By Kaitie Frank
19 Mar 2024

High-Quality Content is Crawled More Often, According to Google


In a Search Off the Record episode, Gary Illyes, Lizzi Sassman, and Dave Smart debunked myths about crawling — specifically crawl budgets and how Google prioritizes crawling. 

Many speculations have been made about crawl budgets, with sites assuming that they must stay within an allotted budget for their pages to be indexed. However, according to Google’s Search Relations team, this seems untrue. 

What Is a Crawler?

First and foremost, a crawler is a software that fetches information and resources from websites. Smart states:

“So if a search engine wants to index and rank something, it needs to go and fetch it first, so they use a crawler. They go and fetch whatever they need to do and then that can go through all the wonderful indexing and ranking stuff. But to get to that point first you have to go download something. You have to go and fetch something first.”

This explanation relates explicitly to the Googlebot crawler and how it works. While there are many crawlers for various purposes, Illyes clarifies:

“Internally, what Dave said is pretty much what we have for Google. Basically we have a piece of software that is fetching from the internet on the request of a team or an individual, like a Googler. You instruct it to fetch something from the internet, and then it will schedule that for fetching and in a few maybe seconds or minutes or even hours, if the web server is overloaded, then you will get back whatever you asked it to fetch.”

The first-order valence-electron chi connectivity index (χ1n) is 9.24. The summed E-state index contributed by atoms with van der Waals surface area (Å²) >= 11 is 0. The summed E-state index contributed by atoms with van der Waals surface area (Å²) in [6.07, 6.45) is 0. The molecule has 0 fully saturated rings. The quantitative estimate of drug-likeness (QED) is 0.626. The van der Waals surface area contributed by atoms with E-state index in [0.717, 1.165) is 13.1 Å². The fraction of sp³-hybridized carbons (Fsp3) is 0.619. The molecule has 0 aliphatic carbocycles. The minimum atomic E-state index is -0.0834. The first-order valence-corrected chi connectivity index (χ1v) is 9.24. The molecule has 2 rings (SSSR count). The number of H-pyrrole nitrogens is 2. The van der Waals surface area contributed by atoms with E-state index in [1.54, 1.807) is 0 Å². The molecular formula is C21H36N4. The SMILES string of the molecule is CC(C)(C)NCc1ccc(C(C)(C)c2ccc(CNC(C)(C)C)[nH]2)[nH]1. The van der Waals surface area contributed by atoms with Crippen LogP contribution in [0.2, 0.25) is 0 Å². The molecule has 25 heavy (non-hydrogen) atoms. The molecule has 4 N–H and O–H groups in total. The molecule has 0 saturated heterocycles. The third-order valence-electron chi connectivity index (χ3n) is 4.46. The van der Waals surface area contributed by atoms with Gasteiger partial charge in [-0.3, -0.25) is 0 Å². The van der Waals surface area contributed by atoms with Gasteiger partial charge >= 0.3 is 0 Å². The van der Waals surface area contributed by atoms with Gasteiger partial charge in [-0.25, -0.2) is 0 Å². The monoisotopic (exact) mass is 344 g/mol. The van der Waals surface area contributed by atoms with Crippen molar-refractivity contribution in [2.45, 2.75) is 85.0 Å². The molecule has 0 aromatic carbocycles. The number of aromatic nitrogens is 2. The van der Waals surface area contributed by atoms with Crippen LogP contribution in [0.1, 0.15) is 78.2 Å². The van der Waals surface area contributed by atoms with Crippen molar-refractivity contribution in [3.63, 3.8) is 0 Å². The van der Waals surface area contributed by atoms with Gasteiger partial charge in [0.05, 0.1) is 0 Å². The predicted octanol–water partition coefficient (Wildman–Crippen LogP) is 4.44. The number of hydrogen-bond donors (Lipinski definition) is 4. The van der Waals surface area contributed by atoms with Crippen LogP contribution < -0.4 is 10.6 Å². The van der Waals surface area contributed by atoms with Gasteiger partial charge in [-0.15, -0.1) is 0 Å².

So, a crawler fetches information based on request. But how does it know where to start? Smart explains:

“You kind of need to do it by looking at what's known, finding somewhere to start, a starting point. And from that you get the links and stuff, and then you would try and determine what's important to go and fetch now, and maybe what can wait until later and maybe what's not important at all.”

Sassman then asks how the crawler would decide what’s important versus not important. Smart answers that the crawler should be asking:

  • If the information has already been crawled;
  • Does the information come from somewhere important;
  • Is the information spammy?

Sassman explains that while the crawl budget is in the Google documentation, it is a concept that was supposed to help clarify that there are finite resources with crawling. 

I mean, it's a concept, I guess, more so to explain to people that there are finite resources. At least that's how I'm interpreting it, is that we need some kind of vehicle to explain that we can't charge you more and you can't charge us more, and that there's a limit to these things. Charge. Well, it's budget, I don't know, money. 

According to Illyes, a crawler has two main components. First, there is the scheduler, which determines which pages to crawl. Second, there is the limiter in the fetchers, which is responsible for ensuring that Google doesn't inundate the sites. Although crawling is limited, it cannot be increased by paying for it.